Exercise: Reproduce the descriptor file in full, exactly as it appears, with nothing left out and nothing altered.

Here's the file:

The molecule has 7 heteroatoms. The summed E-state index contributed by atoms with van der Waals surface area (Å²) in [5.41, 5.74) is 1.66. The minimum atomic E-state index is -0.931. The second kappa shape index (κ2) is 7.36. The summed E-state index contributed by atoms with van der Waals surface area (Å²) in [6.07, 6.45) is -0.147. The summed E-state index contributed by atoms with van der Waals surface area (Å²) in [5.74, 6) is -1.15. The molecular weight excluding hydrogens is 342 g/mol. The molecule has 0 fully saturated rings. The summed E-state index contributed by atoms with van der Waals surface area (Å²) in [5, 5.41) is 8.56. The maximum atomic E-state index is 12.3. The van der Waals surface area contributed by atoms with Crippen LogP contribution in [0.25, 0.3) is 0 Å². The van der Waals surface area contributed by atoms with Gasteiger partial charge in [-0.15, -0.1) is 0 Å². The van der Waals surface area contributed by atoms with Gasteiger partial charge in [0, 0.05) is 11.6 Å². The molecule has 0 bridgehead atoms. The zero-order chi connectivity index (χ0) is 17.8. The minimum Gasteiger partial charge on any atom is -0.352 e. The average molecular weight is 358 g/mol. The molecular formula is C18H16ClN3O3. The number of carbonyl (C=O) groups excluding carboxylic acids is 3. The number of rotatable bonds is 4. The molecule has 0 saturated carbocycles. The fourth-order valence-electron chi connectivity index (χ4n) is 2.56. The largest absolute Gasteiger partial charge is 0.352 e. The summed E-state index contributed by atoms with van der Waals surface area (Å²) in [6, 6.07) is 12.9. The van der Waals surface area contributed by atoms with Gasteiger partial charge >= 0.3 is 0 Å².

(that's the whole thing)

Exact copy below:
The molecule has 7 heteroatoms. The summed E-state index contributed by atoms with van der Waals surface area (Å²) in [5.41, 5.74) is 1.66. The minimum atomic E-state index is -0.931. The second kappa shape index (κ2) is 7.36. The summed E-state index contributed by atoms with van der Waals surface area (Å²) in [6.07, 6.45) is -0.147. The summed E-state index contributed by atoms with van der Waals surface area (Å²) in [5.74, 6) is -1.15. The molecular weight excluding hydrogens is 342 g/mol. The molecule has 0 fully saturated rings. The summed E-state index contributed by atoms with van der Waals surface area (Å²) in [5, 5.41) is 8.56. The maximum atomic E-state index is 12.3. The van der Waals surface area contributed by atoms with Crippen LogP contribution in [0.25, 0.3) is 0 Å². The van der Waals surface area contributed by atoms with Gasteiger partial charge in [-0.15, -0.1) is 0 Å². The van der Waals surface area contributed by atoms with Gasteiger partial charge in [0, 0.05) is 11.6 Å². The molecule has 0 bridgehead atoms. The zero-order chi connectivity index (χ0) is 17.8. The minimum Gasteiger partial charge on any atom is -0.352 e. The average molecular weight is 358 g/mol. The molecular formula is C18H16ClN3O3. The number of carbonyl (C=O) groups excluding carboxylic acids is 3. The number of rotatable bonds is 4. The molecule has 0 saturated carbocycles. The fourth-order valence-electron chi connectivity index (χ4n) is 2.56. The largest absolute Gasteiger partial charge is 0.352 e. The summed E-state index contributed by atoms with van der Waals surface area (Å²) in [6, 6.07) is 12.9. The van der Waals surface area contributed by atoms with Gasteiger partial charge >= 0.3 is 0 Å².